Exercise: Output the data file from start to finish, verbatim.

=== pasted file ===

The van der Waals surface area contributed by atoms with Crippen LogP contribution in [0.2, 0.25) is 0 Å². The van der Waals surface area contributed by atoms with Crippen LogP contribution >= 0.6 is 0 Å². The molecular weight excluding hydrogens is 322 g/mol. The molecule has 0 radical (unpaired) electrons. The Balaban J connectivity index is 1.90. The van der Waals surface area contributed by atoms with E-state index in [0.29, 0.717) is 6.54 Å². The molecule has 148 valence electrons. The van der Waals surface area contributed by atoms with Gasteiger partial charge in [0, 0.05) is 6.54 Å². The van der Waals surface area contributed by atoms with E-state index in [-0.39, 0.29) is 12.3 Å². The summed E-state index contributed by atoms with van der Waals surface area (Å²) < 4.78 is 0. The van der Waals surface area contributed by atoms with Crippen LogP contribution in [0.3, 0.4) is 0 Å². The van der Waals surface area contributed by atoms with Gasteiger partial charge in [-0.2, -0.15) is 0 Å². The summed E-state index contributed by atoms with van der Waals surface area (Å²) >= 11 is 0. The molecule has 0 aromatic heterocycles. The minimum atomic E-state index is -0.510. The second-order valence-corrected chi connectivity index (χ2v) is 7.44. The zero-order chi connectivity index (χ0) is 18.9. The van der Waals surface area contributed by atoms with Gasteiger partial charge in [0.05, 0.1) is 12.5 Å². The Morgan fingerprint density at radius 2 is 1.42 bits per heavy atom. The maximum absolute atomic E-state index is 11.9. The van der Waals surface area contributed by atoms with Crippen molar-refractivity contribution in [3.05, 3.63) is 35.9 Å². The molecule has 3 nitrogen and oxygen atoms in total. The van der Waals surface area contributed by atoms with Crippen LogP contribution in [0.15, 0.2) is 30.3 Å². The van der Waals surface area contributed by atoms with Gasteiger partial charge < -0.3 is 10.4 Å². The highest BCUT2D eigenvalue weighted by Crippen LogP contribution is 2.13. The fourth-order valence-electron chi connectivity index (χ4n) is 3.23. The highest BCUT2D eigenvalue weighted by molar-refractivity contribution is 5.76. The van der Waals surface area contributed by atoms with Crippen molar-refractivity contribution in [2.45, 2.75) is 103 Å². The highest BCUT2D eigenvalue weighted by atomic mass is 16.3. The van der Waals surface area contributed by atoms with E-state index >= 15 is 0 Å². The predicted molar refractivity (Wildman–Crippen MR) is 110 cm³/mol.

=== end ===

The van der Waals surface area contributed by atoms with Crippen LogP contribution in [0.2, 0.25) is 0 Å². The van der Waals surface area contributed by atoms with Crippen LogP contribution >= 0.6 is 0 Å². The molecular weight excluding hydrogens is 322 g/mol. The molecule has 0 radical (unpaired) electrons. The Balaban J connectivity index is 1.90. The van der Waals surface area contributed by atoms with E-state index in [0.29, 0.717) is 6.54 Å². The molecule has 148 valence electrons. The van der Waals surface area contributed by atoms with Gasteiger partial charge in [0, 0.05) is 6.54 Å². The van der Waals surface area contributed by atoms with E-state index in [-0.39, 0.29) is 12.3 Å². The summed E-state index contributed by atoms with van der Waals surface area (Å²) < 4.78 is 0. The van der Waals surface area contributed by atoms with Crippen LogP contribution in [0.3, 0.4) is 0 Å². The van der Waals surface area contributed by atoms with Gasteiger partial charge in [-0.2, -0.15) is 0 Å². The summed E-state index contributed by atoms with van der Waals surface area (Å²) >= 11 is 0. The molecule has 0 aromatic heterocycles. The minimum atomic E-state index is -0.510. The second-order valence-corrected chi connectivity index (χ2v) is 7.44. The zero-order chi connectivity index (χ0) is 18.9. The van der Waals surface area contributed by atoms with Gasteiger partial charge in [0.05, 0.1) is 12.5 Å². The Morgan fingerprint density at radius 2 is 1.42 bits per heavy atom. The maximum absolute atomic E-state index is 11.9. The van der Waals surface area contributed by atoms with Crippen molar-refractivity contribution in [3.05, 3.63) is 35.9 Å². The molecule has 3 nitrogen and oxygen atoms in total. The van der Waals surface area contributed by atoms with Crippen LogP contribution in [0.15, 0.2) is 30.3 Å². The van der Waals surface area contributed by atoms with Gasteiger partial charge < -0.3 is 10.4 Å². The highest BCUT2D eigenvalue weighted by Crippen LogP contribution is 2.13. The fourth-order valence-electron chi connectivity index (χ4n) is 3.23. The highest BCUT2D eigenvalue weighted by molar-refractivity contribution is 5.76. The van der Waals surface area contributed by atoms with Crippen molar-refractivity contribution in [2.45, 2.75) is 103 Å². The highest BCUT2D eigenvalue weighted by atomic mass is 16.3. The van der Waals surface area contributed by atoms with E-state index >= 15 is 0 Å². The predicted molar refractivity (Wildman–Crippen MR) is 110 cm³/mol.